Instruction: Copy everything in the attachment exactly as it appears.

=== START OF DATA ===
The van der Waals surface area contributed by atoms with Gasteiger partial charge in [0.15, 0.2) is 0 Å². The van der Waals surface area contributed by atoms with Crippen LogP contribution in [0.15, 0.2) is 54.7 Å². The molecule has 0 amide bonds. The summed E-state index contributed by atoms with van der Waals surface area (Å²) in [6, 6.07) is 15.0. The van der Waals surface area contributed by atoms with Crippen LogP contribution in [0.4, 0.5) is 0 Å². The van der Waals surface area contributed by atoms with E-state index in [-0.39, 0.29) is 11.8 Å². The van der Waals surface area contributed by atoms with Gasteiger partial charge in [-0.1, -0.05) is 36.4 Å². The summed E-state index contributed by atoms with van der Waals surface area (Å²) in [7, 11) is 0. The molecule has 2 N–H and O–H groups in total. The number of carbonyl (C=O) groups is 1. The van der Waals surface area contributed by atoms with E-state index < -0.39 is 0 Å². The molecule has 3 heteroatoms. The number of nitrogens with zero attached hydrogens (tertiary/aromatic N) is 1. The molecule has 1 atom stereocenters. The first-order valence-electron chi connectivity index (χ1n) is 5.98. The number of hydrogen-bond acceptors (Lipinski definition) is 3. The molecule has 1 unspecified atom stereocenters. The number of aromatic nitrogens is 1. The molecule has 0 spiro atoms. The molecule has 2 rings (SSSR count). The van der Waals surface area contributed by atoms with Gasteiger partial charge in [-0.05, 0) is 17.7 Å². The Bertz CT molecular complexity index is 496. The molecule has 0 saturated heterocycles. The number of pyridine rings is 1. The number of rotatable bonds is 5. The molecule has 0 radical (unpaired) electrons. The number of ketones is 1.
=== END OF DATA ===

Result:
The van der Waals surface area contributed by atoms with Gasteiger partial charge in [0.15, 0.2) is 0 Å². The van der Waals surface area contributed by atoms with Crippen LogP contribution in [0.15, 0.2) is 54.7 Å². The molecule has 0 amide bonds. The summed E-state index contributed by atoms with van der Waals surface area (Å²) in [6, 6.07) is 15.0. The van der Waals surface area contributed by atoms with Crippen LogP contribution in [0.4, 0.5) is 0 Å². The van der Waals surface area contributed by atoms with E-state index in [-0.39, 0.29) is 11.8 Å². The van der Waals surface area contributed by atoms with Gasteiger partial charge in [-0.1, -0.05) is 36.4 Å². The summed E-state index contributed by atoms with van der Waals surface area (Å²) in [7, 11) is 0. The molecule has 2 N–H and O–H groups in total. The number of carbonyl (C=O) groups is 1. The van der Waals surface area contributed by atoms with E-state index < -0.39 is 0 Å². The molecule has 3 heteroatoms. The number of nitrogens with zero attached hydrogens (tertiary/aromatic N) is 1. The molecule has 1 atom stereocenters. The first-order valence-electron chi connectivity index (χ1n) is 5.98. The number of hydrogen-bond acceptors (Lipinski definition) is 3. The molecule has 1 unspecified atom stereocenters. The number of aromatic nitrogens is 1. The molecule has 0 spiro atoms. The molecule has 2 rings (SSSR count). The van der Waals surface area contributed by atoms with Gasteiger partial charge in [-0.05, 0) is 17.7 Å². The Bertz CT molecular complexity index is 496. The molecule has 0 saturated heterocycles. The number of pyridine rings is 1. The number of rotatable bonds is 5. The molecule has 0 radical (unpaired) electrons. The number of ketones is 1.